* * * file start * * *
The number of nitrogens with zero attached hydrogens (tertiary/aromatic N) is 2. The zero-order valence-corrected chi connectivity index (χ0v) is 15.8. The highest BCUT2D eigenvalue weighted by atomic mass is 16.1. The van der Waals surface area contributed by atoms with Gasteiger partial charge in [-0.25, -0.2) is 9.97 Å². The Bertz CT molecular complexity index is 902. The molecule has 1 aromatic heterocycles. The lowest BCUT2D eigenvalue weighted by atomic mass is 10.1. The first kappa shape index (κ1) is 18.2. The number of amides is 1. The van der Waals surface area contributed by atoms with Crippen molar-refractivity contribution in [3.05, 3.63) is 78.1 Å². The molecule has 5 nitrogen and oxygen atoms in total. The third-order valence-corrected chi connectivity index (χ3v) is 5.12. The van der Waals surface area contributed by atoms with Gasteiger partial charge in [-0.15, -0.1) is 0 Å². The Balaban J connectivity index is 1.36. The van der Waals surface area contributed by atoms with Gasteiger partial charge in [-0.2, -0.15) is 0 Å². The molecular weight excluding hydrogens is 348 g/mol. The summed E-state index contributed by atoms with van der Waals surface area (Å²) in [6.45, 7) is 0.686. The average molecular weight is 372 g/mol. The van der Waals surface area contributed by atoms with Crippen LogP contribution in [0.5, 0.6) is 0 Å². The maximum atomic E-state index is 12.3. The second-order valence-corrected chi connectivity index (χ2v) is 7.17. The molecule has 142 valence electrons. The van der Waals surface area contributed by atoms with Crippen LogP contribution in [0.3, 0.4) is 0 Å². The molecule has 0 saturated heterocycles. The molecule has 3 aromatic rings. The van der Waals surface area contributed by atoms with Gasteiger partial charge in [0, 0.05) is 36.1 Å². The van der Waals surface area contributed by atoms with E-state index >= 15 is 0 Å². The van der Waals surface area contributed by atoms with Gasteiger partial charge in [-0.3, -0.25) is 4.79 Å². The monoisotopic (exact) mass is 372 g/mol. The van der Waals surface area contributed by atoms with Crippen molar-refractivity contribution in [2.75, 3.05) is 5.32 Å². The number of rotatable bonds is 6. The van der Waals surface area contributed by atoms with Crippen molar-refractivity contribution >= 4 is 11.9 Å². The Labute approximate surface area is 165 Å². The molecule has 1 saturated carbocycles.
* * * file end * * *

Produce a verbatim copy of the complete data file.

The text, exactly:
The number of nitrogens with zero attached hydrogens (tertiary/aromatic N) is 2. The zero-order valence-corrected chi connectivity index (χ0v) is 15.8. The highest BCUT2D eigenvalue weighted by atomic mass is 16.1. The van der Waals surface area contributed by atoms with Gasteiger partial charge in [-0.25, -0.2) is 9.97 Å². The Bertz CT molecular complexity index is 902. The molecule has 1 aromatic heterocycles. The lowest BCUT2D eigenvalue weighted by atomic mass is 10.1. The first kappa shape index (κ1) is 18.2. The number of amides is 1. The van der Waals surface area contributed by atoms with Crippen molar-refractivity contribution in [3.05, 3.63) is 78.1 Å². The molecule has 5 nitrogen and oxygen atoms in total. The third-order valence-corrected chi connectivity index (χ3v) is 5.12. The van der Waals surface area contributed by atoms with Gasteiger partial charge in [-0.15, -0.1) is 0 Å². The Balaban J connectivity index is 1.36. The van der Waals surface area contributed by atoms with Gasteiger partial charge in [-0.2, -0.15) is 0 Å². The molecular weight excluding hydrogens is 348 g/mol. The summed E-state index contributed by atoms with van der Waals surface area (Å²) in [6.45, 7) is 0.686. The average molecular weight is 372 g/mol. The van der Waals surface area contributed by atoms with Crippen LogP contribution in [0.5, 0.6) is 0 Å². The maximum atomic E-state index is 12.3. The second-order valence-corrected chi connectivity index (χ2v) is 7.17. The molecule has 142 valence electrons. The van der Waals surface area contributed by atoms with Crippen LogP contribution in [0.3, 0.4) is 0 Å². The molecule has 0 saturated heterocycles. The molecule has 3 aromatic rings. The van der Waals surface area contributed by atoms with Gasteiger partial charge in [0, 0.05) is 36.1 Å². The van der Waals surface area contributed by atoms with E-state index >= 15 is 0 Å². The van der Waals surface area contributed by atoms with Gasteiger partial charge in [-0.3, -0.25) is 4.79 Å². The monoisotopic (exact) mass is 372 g/mol. The van der Waals surface area contributed by atoms with Crippen molar-refractivity contribution in [2.75, 3.05) is 5.32 Å². The number of rotatable bonds is 6. The van der Waals surface area contributed by atoms with Crippen molar-refractivity contribution >= 4 is 11.9 Å². The Labute approximate surface area is 165 Å². The molecule has 1 saturated carbocycles.